Posted by Leonard Steinberg on December 12th, 2013

Some are chattering with disdain at the recent announcement that Mayor-elect Bill de Blasio will be moving into Gracie Mansion from his home in Park Slope: While the mansion is certainly beautiful, 12 years ago its possible that some would have thought Mike Bloomberg chose not to live there as the location when compared to his house closer to the Park would be a downgrade. With Bill de Blasio, many feel that moving from his home in Park Slope to the Upper East Side would be a huge upgrade……they are wrong.

It is truly impressive how the perception and reality of Park Slope (and Brooklyn in general) has changed significantly in the past dozen years and one could almost say that Park Slope and the area around Gracie Mansion (Yorkville) are of a similar quality. Both are equally pretty, while some may even argue that Park Slope is much prettier. Granted Gracie Mansion is much more significant than de Blasio’s in Park Slope, but then again he is the mayor and requires a certain amount of space as the leader of this City.

What will (or should) be an eye-opener to Bill de Blasio is how these two neighborhoods are almost on par with one another (although many would argue that Bill’s house in Park Slope is much more accessible to public transportation) yet how much more in real estate taxes people in Yorkville are paying when compared to Park Slope. A townhouse currently listed at 437 East 84th Street, about 3,000sf in size and of a somewhat similar quality to the de Blasio’s house in Park Slope, has an annual tax bill of $ 20,225.00. While this house is possibly worth triple of Bill’s in Park Slope, Bill’s tax bill is only around $ 2,600/year…..surely if his house is worth a third of the house in his new neighborhood it should be paying triple of the real estate taxes Bill de Blasio’s pays…..or $ 6,741?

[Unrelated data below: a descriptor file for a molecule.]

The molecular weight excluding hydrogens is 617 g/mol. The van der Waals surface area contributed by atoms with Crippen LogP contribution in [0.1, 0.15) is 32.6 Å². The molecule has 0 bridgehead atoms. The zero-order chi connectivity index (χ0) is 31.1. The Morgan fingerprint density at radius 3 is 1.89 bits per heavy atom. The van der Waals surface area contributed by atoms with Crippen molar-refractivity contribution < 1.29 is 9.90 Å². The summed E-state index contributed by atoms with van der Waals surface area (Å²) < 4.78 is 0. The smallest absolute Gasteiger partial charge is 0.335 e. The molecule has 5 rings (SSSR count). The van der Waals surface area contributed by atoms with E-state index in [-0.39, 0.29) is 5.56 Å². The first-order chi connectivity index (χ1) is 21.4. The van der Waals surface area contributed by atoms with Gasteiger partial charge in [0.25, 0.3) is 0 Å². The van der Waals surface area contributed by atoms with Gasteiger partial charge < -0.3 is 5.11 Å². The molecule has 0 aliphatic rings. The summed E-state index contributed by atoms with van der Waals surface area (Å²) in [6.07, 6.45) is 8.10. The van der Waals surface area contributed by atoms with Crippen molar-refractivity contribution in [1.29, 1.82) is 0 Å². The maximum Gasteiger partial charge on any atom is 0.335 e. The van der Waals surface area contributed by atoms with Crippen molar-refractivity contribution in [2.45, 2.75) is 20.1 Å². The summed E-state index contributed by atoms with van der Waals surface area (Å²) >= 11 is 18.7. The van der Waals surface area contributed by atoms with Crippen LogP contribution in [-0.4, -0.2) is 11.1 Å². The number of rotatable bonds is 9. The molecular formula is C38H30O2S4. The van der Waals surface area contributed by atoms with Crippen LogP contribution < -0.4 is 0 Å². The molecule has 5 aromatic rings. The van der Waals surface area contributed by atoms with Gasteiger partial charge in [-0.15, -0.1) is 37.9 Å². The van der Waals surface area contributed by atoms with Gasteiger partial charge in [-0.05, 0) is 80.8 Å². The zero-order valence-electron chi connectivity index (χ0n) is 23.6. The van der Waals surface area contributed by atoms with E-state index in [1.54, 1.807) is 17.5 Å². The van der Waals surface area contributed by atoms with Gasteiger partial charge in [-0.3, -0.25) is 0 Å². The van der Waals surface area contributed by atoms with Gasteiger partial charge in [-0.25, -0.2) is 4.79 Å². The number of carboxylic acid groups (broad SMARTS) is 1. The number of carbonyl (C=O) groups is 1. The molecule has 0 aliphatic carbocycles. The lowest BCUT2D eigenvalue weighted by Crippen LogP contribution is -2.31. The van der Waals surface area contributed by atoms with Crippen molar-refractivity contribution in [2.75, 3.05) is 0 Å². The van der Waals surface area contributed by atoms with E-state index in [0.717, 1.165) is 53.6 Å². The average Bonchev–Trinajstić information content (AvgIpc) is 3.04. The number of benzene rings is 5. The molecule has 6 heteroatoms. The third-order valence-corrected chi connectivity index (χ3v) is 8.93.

This unfair, corrupt (and un-constitutional)distribution of the tax burden has to end in New York and I am relying on Mayor-elect de Blasio to be the one to end this horrific ‘tale-of-two-real-estate-tax-cities’ during his first (and second?) term.